U.S. Religious Freedom Commission Cancels Trip to China Twice

( [email protected] ) Dec 16, 2003 10:42 AM EST

BEIJING – The U.S. Commission on International Religious Freedom cancelled its scheduled trip to China for the second time because of the severe restrictions placed on the proposed trip.

Foreign Ministry spokesman Liu Jianchao told a press conference China had put in a lot of hard work ahead of the visit by the U.S. Commission on International Religious Freedom.

"But just before they started their visit, they made a new agenda. The two sides didn't reach a consensus on the new agenda and the U.S. side decided to postpone the visit."

The Dec. 8 postponement marked the second of its kind within this month; in August, the USCIRF canceled trip because officials refused to let them visit Hong Kong. This time, they postponed the visit because of the limited access placed in Hong Kong – USCIRF would be able to stop by Hong Kong, but not able to hold meetings there.

While on Dec. 9, China said it would welcome the commission, USCIRF Chairman Michael Young said in a written statement the panel had been placed in an "untenable position" by the Chinese government.

"Although we are encouraged by the demonstrated willingness of the Chinese side to schedule meetings for the commissioners with relevant leaders on the mainland," Young said, "we are disappointed that the Hong Kong issue has again become a hindrance between our two countries, standing in the way of a productive interaction on religious freedom.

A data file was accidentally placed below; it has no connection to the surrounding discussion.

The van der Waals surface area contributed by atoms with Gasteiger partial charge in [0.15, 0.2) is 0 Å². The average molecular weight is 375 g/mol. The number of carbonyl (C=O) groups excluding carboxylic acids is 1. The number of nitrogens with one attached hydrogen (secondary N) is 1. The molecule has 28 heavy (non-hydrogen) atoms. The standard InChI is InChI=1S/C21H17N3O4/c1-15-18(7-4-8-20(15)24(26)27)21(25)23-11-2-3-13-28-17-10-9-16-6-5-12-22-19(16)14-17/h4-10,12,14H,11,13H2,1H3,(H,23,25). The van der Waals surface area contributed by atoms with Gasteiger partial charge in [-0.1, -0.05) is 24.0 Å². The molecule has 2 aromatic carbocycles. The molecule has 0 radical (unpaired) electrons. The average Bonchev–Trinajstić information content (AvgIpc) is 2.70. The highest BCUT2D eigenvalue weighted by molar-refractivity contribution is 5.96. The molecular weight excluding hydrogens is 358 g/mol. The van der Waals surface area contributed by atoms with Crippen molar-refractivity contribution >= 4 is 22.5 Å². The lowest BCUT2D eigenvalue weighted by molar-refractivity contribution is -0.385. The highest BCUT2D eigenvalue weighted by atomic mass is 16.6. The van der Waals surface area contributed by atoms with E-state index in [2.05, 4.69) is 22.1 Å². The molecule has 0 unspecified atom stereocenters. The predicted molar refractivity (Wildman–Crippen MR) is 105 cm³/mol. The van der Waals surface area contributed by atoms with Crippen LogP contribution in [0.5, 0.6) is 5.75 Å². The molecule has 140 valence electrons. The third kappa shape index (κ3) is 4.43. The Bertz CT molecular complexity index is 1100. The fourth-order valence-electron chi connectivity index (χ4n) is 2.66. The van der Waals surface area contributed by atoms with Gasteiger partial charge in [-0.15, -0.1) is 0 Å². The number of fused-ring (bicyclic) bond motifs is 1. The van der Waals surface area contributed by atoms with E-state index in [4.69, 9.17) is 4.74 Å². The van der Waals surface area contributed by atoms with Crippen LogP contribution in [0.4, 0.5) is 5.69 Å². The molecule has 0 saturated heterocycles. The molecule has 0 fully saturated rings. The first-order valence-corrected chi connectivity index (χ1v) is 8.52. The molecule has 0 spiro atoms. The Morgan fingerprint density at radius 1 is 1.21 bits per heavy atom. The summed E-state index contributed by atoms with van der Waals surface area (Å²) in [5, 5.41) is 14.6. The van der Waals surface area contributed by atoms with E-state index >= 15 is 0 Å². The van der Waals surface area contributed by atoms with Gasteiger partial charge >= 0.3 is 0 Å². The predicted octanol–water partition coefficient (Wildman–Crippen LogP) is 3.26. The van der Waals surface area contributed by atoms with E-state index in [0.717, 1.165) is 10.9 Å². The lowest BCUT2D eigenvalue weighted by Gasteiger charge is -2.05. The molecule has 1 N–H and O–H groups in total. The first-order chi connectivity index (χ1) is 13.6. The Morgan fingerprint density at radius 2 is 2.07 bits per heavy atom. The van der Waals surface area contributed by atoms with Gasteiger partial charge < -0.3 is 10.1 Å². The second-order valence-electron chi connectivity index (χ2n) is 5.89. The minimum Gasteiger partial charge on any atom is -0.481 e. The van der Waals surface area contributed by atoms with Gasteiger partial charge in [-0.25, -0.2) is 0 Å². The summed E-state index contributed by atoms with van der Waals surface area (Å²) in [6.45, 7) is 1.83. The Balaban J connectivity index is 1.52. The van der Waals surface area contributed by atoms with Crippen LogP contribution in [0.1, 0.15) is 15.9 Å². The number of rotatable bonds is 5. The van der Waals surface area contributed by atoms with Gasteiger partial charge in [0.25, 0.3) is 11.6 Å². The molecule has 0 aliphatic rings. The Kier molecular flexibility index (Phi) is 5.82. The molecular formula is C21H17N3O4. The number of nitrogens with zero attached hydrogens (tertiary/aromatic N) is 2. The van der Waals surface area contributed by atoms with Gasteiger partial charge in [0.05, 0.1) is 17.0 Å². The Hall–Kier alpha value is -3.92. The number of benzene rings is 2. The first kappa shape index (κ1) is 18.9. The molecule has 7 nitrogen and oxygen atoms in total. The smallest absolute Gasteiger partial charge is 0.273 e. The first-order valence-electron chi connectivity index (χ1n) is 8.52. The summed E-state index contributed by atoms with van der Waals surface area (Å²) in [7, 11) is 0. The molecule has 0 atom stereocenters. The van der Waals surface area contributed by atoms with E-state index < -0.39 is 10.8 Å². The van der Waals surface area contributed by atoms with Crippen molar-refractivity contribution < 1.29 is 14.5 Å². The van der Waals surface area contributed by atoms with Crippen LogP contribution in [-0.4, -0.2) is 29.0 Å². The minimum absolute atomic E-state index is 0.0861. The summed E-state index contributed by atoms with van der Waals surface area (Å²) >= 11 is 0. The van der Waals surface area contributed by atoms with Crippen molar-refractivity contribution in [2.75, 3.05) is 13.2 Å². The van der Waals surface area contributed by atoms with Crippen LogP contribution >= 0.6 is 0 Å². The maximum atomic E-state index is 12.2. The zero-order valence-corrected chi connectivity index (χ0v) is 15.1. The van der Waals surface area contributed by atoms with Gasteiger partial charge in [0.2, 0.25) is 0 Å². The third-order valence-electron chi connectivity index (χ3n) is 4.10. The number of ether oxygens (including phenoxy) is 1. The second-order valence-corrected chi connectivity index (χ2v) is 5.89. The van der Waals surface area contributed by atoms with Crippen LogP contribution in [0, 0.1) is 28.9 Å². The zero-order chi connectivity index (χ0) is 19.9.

"A successful commission visit to China is in the interest of both our countries," he said.

China is one of the world's most severe violators of religious freedom. It is among six countries designated by the Department of State as "countries of particular concern." The other five are Burma, Iran, Iraq, North Korea and Sudan.

Chinese policy requires churches to register with the government. China's repressive practices, which have included arrest, imprisonment and torture, have affected not only Protestants but Catholics, Muslims, Tibetan Buddhists and the Falun Gong sect as well.

The USCIRF, created in 1998 to provide independent advice to the U.S. government and Congress, makes reports and policy recommendations to Congress and the White House. The president and congressional leaders appoint the nine members who serve as commissioners.